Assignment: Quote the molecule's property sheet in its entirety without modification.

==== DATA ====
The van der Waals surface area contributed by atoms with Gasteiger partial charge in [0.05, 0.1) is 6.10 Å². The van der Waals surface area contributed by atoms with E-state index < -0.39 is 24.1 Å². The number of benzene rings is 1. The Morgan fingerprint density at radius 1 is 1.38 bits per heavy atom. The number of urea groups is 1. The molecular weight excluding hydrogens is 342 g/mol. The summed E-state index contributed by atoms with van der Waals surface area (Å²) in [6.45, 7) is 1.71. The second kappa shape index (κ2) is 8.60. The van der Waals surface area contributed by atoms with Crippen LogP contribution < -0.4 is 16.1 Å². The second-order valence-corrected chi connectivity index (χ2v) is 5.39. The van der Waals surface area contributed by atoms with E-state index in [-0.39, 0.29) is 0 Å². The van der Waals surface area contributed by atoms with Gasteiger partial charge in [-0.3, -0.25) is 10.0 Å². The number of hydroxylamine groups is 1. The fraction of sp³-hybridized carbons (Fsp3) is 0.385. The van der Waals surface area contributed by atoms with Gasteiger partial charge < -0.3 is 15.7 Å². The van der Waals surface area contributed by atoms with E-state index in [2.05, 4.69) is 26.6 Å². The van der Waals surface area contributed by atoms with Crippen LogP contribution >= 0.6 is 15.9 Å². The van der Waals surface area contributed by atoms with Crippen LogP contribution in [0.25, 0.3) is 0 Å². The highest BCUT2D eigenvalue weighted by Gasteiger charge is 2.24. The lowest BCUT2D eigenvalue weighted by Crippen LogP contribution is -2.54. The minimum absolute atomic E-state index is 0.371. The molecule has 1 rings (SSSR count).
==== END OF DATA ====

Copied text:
The van der Waals surface area contributed by atoms with Gasteiger partial charge in [0.05, 0.1) is 6.10 Å². The van der Waals surface area contributed by atoms with E-state index < -0.39 is 24.1 Å². The number of benzene rings is 1. The Morgan fingerprint density at radius 1 is 1.38 bits per heavy atom. The number of urea groups is 1. The molecular weight excluding hydrogens is 342 g/mol. The summed E-state index contributed by atoms with van der Waals surface area (Å²) in [6.45, 7) is 1.71. The second kappa shape index (κ2) is 8.60. The van der Waals surface area contributed by atoms with Crippen LogP contribution < -0.4 is 16.1 Å². The second-order valence-corrected chi connectivity index (χ2v) is 5.39. The van der Waals surface area contributed by atoms with E-state index in [-0.39, 0.29) is 0 Å². The van der Waals surface area contributed by atoms with Gasteiger partial charge in [-0.3, -0.25) is 10.0 Å². The number of hydroxylamine groups is 1. The fraction of sp³-hybridized carbons (Fsp3) is 0.385. The van der Waals surface area contributed by atoms with Gasteiger partial charge < -0.3 is 15.7 Å². The van der Waals surface area contributed by atoms with E-state index in [2.05, 4.69) is 26.6 Å². The van der Waals surface area contributed by atoms with Crippen LogP contribution >= 0.6 is 15.9 Å². The van der Waals surface area contributed by atoms with Crippen LogP contribution in [0.25, 0.3) is 0 Å². The highest BCUT2D eigenvalue weighted by Gasteiger charge is 2.24. The lowest BCUT2D eigenvalue weighted by Crippen LogP contribution is -2.54. The minimum absolute atomic E-state index is 0.371. The molecule has 1 rings (SSSR count).